lush, tropical sweetness is reason enough to enjoy it any way you can,
but this fruit also contains vitamin C and manganese. This fruit's most
promising nutritional asset, though, may be bromelain, a natural enzyme
found in both the fruit and the stem. The
fruit probably first grew wild in parts of South America and then spread
to the Caribbean, where Columbus encountered it. By 1600, early European
explorers had carried pineapples as far as China and the Philippines.
In the 18th century pineapples were taken to the Hawaiian Islands, eventually
becoming the major fruit crop. Hawaiian pineapple producers were the
first to can the fruit.
Like melons, pineapples have no built in reserves of starch that convert
to sugar, the starch is stored in the stem of the plant rather than
in the fruit itself. Just before the fruit ripens completely, the starch
converts to sugar and enters the fruit. Once the fruit has been harvested,
it won't get any sweeter, so growers ripen pineapples on the plant to
a point where they are almost fully ripe, with a high sugar content
and plenty of juice. (If too ripe, the fruit may spoil before it gets
to market.) After harvesting, the pineapples are shipped as quickly
as possible, hopefully arriving within two to three days.
a picked pineapple will only get older but will never develop more sweetness
or juiciness, most of the traditional tricks for judging its "ripeness"
are unreliable. For example, don't bother trying to judge the fruit
by its colour: the skin of a pineapple that was picked before it was
ripe may in fact turn a lovely golden yellow, but the fruit on the inside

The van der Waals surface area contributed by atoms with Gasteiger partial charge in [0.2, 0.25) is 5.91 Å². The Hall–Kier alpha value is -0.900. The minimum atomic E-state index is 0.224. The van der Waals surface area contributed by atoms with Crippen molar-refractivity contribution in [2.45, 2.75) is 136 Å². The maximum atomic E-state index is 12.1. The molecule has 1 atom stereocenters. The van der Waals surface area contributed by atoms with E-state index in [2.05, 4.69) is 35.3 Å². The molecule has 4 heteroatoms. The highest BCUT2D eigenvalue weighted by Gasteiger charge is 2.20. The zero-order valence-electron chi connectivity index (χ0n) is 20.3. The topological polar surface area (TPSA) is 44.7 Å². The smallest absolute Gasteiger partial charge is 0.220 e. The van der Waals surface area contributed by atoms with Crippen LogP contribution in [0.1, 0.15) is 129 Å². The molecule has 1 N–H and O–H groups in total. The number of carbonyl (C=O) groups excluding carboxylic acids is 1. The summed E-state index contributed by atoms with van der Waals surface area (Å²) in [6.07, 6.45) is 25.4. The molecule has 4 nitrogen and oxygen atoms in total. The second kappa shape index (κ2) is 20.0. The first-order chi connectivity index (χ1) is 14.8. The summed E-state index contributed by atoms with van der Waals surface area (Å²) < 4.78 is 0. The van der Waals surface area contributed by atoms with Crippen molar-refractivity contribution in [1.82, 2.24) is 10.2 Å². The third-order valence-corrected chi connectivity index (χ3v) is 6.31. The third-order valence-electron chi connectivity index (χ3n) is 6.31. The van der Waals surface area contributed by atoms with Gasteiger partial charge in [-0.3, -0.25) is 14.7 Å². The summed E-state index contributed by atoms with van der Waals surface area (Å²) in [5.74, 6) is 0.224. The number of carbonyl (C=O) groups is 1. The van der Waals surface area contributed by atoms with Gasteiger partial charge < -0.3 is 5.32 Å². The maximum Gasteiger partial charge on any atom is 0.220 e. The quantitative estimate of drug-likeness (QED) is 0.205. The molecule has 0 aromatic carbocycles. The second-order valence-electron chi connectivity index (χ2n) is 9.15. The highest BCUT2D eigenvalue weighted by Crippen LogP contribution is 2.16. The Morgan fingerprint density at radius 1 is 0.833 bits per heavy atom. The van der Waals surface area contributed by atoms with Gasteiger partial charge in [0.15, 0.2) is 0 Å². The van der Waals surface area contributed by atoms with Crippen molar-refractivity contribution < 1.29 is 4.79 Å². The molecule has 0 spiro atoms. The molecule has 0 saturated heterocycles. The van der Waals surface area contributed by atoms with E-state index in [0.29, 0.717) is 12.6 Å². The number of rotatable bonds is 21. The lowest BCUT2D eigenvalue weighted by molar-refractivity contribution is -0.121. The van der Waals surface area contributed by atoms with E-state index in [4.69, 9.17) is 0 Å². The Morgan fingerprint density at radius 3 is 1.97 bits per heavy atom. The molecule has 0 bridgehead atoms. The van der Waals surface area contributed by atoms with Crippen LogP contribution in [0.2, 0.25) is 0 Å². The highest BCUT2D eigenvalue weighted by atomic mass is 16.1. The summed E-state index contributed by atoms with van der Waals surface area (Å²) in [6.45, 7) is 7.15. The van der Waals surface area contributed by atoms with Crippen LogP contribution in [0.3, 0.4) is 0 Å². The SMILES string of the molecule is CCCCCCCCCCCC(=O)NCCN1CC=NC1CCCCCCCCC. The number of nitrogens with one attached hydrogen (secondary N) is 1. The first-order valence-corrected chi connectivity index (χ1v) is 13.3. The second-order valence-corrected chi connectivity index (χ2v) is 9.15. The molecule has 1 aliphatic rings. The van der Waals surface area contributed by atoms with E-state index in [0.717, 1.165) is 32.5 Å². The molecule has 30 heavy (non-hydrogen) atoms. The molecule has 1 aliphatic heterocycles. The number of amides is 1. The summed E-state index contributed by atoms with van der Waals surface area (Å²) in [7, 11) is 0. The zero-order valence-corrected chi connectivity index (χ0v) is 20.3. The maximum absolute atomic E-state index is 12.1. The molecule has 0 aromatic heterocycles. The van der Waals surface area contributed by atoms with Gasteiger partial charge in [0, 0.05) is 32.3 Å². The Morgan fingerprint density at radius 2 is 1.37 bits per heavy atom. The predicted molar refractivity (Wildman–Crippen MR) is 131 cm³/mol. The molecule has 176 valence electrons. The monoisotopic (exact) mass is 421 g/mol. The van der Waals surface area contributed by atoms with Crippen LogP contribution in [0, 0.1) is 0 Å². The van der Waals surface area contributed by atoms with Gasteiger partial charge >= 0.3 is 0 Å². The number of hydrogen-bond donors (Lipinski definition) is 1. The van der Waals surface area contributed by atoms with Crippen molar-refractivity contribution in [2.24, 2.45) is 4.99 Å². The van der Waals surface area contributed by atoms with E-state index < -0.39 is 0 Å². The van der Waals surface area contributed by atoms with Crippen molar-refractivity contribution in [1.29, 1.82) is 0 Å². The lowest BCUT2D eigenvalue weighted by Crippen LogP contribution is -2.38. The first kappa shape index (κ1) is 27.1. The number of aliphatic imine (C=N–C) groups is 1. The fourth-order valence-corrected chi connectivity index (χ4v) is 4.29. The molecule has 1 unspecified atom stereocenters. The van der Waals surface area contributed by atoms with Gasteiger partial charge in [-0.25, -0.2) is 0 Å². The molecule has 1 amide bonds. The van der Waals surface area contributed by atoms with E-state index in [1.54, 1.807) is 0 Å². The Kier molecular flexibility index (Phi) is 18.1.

will be just as unsweet as it was when picked. The same goes for other
methods, thumping it to test its "soundness" or pulling a
crown leaf to see how loose it is. These will only be a guide to the
age, not to the sweetness of the fruit within.
One relatively reliable guide to a pineapple's
goodness is its fragrance (though if the fruit is cold, the aroma may
not be apparent). Sniff it at the stem end.
A large pineapple will have a greater
proportion of edible flesh to rind and core, but small and medium-sized
pineapples can still be delicious. The fruit should be firm and plump,
as well as heavy for its size, with fresh-looking green leaves. A good
pineapple should be fragrant. Avoid pineapples with bruises or soft
spots, especially at the base or those that have a sour or fermented
Although it will not increase in sweetness, a pineapple will get somewhat
softer and juicier if it is left at room temperature for a day or two
before serving. After ripening, it can be refrigerated for three to
five days, no longer, or the fruit may be damaged by the cold. Refrigerate
the pineapple in a plastic bag to help conserve its moisture content.
Cut-up pineapple, if it is stored in an airtight container, will keep
for about a week.
To peel and trim: Start by twisting or cutting off the leafy crown.
Using a large, heavy knife, halve the fruit lengthwise from bottom to
top, then cut the two halves in half again to form quarters. Slice out
the section of core from the top of each wedge shaped quarter, then
slide a knife between the flesh and rind to free the flesh. Cut the
flesh as required for your recipe.
make a serving "boat": Peel and trim as above, but leave the
leafy crown on the pineapple, cutting through it when you quarter the
pineapple lengthwise. Then, after you separate the flesh from the skin
of the pineapple quarter, replace the flesh on the rind and make crosswise
cuts to divide the fruit into bite sized pieces.
To cut into round slices: Here are two
methods for cutting round slices. It's easiest to cut off the top and
bottom of the pineapple, then cut the unpeeled fruit crosswise into
slices and pare and core each one individually. You can also peel the
whole pineapple first: Cut off the top and bottom, then stand the fruit
on a cutting board and cut downward to remove the rind in wide strips;
This will leave rows of tough brown "eyes" in the pineapple
flesh. To remove them, use a paring knife to follow the diagonal pattern
made by the eyes, cutting a V-shaped groove in a spiral pattern around
the pineapple. Then cut the pineapple crosswise into slices and cut
the core from each slice.